There’s plenty of excitement about craft beer at the moment. And plenty of debate about what that term actually means. But, after a big few days for the sector in Wellingtion, John Baker asks if it is the big boys making ‘faux craft’ or the new players making average product that are likely to do more damage.
The launch of a new print product is fairly rare in These Difficult Digital Times, but Tangible Media has just sent a new one into the wild, with NZ Hunting World hitting the shelves today.
Monocle editor, Wallpaper founder, Financial Times columnist and overall media darling Tyler Brûlé was in the country recently to eat oysters at the Oyster Inn on Waiheke Island and speak to a few invited guests as part of Colenso BBDO’s Love This Speaker series. He also recorded a radio show about the state of the local magazine market with John Baker, chair of the MPA and publisher at Tangible Media, and Andy Pickering, editor of Pilot and the Herald’s Spy pages and freelance creative director. So click your thingee to hear what they had to say.
From NZ Life & Leisure’s Insider’s Guides to NZ Rugby World’s First XV, magazine publishers are creating more one-shots and brand extensions than they perhaps needed to in the past. And following on from the success of the 2011 special issue Everyday Dish, which has sold “heaps”, according to Tangible publisher John Baker, the Dish team has sifted a few more ingredients and moulded it into Baking Dish.
It’s a rather interesting period in the history of magazines and, despite the prevailing belief that shiny new digital toys are killing off paper, the latest readership and circulation numbers have once again showed the market is still in fairly good health in New Zealand.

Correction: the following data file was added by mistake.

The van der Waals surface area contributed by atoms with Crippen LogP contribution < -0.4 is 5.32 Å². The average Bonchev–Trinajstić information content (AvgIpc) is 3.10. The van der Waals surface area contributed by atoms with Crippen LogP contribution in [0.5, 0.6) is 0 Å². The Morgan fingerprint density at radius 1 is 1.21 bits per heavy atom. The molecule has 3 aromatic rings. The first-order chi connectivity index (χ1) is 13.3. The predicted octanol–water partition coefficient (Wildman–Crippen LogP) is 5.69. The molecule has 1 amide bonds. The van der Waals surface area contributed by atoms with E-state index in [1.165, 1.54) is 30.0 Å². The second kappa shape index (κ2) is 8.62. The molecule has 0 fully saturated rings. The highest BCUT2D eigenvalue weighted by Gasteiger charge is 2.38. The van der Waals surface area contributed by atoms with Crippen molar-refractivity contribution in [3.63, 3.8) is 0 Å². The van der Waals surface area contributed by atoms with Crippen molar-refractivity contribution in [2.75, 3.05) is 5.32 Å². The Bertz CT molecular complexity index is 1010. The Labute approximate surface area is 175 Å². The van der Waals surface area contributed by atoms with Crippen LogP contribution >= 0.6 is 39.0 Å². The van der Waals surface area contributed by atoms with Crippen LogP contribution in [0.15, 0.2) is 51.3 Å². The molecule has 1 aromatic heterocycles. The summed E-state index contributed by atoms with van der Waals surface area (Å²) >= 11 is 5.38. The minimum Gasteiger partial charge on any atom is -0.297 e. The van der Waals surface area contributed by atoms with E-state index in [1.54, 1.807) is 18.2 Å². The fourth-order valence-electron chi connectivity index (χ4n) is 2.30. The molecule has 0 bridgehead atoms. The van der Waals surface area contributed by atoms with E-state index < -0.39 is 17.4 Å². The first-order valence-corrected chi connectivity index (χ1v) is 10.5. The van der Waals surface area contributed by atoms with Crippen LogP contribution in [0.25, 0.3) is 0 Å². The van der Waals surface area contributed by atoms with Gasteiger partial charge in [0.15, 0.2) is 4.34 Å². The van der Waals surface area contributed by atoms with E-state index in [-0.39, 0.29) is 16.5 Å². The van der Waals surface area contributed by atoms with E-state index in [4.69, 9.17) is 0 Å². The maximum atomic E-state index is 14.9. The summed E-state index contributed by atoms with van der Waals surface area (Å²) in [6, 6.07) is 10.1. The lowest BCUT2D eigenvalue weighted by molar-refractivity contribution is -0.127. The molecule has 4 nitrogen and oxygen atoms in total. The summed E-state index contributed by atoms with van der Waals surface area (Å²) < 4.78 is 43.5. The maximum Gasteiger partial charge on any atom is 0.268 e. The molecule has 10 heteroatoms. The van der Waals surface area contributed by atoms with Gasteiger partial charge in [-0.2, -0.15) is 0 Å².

The Magazine Publishers Association has set some fairly bold targets for the industry and hopes to increase its share of ad revenue by around $30 million over the next two years, going from around 10 percent of the total ad market to 11.5 percent. It’s certainly a big ask, but Nielsen’s more in-depth Consumer and Media Insights research, mostly positive readership and circulation results in the last batch of numbers, and now, the appointment of Katrina Horton to the newly created role of commercial director with the MPA, all seem to have given the industry some extra confidence that it can reach those goals.
It’s the night the magazine industry comes together to, as ACP head honcho Paul Dykzeul might say, indulge in a bit of gratuitous back patting. Or, as the MPA might say, reward the publications, publishers, editors, designers, sales folk and contributors who toil away on their various titles. And it was Good and Cuisine’s Sarah Nicholson that reigned supreme on the night, winning the top magazine and editor of the year prizes respectively.
The MPA has chosen its new board, with Tangible Media’s John Baker replacing Fairfax’s Lynley Belton as chair and ACP’s Paul Dykzeul replacing acting deputy chair Cathy Parker from Adrenalin. And the new heads have some big plans to breathe life into the sector—and, more specifically, promote the unique benefits of the medium to advertisers and eventually increase its share of the revenue pie.
Yesterday’s ASA figures showed a $10 million decrease in ad revenue for the mag industry. And fairly tight times are forcing publishers to innovate, whether it be through branded content, new advertorial products, online initiatives or special issues like Tangible Media’s just-launched NZ Rugby World 1st XV and The New Zealand Weddings Planner.
Nothing endures but change, and the latest newspaper and magazine stats from Nielsen and the Audit Bureau of Circulation are no exception, as the ABC changes both its methodology, and its frequency of audits. The ABC will now be sending out quarterly rolling averages, instead of the six months end-on-end averages it has been doing. The key benefits for marketers and agencies will be receiving more regular data, and the methodology of releasing rolling annual totals is aligned with readership.